OUTSPOKEN OUTCAST I was four years old when the Cultural Revolution started, in 1966. My memory of that time is clear and strong. My parents were excited initially because my father had been a victim of the 1957 anti-rightist movement. As a student leader at the Shandong Teachers Training College, in Jinan, he was labelled a rightist because he was outspoken. My mother, heavily pregnant, begged the school to let him complete his degree, which he did. But his social standing was low and he wasn’t allowed to become a teacher for years. My mother suffered, too. She was one of few women in Qingdao who finished high school and had a good office job with the city government. But she was sent to work in a factory for being married to a rightist. At the time of the Cultural Revolution, my father was a teacher at a night school for cadres and workers. My parents thought it was a chance to rebel and set the record straight.

GRUDGE CULTURE For a young child, the beginning of the Cultural Revolution was great. Everything took place in public and everyone could take part – singing, dancing, debating or criticising people. I thought my life was very rich. One of my sisters was around 10 years old, and she and her friends would perform on the street as part of the propaganda to promote Mao Zedong Thought. She didn’t really understand what was going on. My father, who was in his 30s, joined the Red Army. At my mother’s factory, the workers had political debates. They protected the managers they liked; life became very hard for managers the workers didn’t like. Nothing too extreme happened at my mother’s factory but elsewhere, man­agers were beaten to death by workers who bore a grudge against them. That’s why the Cultural Revolution became such a tragedy; too many grudges.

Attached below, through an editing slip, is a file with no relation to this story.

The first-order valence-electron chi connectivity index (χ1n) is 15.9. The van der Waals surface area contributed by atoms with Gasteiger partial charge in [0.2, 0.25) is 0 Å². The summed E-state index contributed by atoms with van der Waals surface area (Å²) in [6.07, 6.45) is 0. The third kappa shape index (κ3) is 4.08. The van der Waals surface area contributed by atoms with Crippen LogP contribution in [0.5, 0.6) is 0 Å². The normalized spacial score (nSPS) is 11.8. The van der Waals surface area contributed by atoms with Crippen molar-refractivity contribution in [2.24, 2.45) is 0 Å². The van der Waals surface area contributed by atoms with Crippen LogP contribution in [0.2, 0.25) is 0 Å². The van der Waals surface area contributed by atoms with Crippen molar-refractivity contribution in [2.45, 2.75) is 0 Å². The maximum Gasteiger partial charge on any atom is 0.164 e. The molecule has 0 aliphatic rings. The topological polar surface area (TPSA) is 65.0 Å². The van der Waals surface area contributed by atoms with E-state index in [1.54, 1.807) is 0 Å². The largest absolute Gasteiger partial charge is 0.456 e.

As the Cultural Revolution wore on, I started to feel hopeless. We all sat around waiting for old Mao to die.
Liu Dahong

REBEL YELL The Cultural Revolution allowed my parents to vent their anger. It didn’t actually improve their lives. It was a mirage. In fact, my father didn’t have a chance to seek revenge. Very soon, the authorities announced rightists were not qualified to rebel. It wasn’t a chance for rightists to turn things around. Some of my father’s colleagues at the night school attacked him for being a rightist. They showed up at our home, saying they had to teach my father how to behave and he had to conduct self-criticism. My mother yelled at them and chased them away. She had the right to speak because she was a factory worker.

WAITING FOR THE END I remember clearly when Zhou Enlai died, in 1976. My father was on his way to work and he heard it on the news. He cried. My mother, however, said there wasn’t a single decent person among the whole lot of them, Zhou included. As the Cultural Revolution wore on, I started to feel hopeless. We all sat around waiting for old Mao to die. When he did, life started to get back to normal. People who criticised each other during the Cultural Revolution pretended nothing had happened. The authorities’ message was clear: look ahead, not back. Everyone was involved in the Cultural Revolution so where would it end if you started picking over the bones?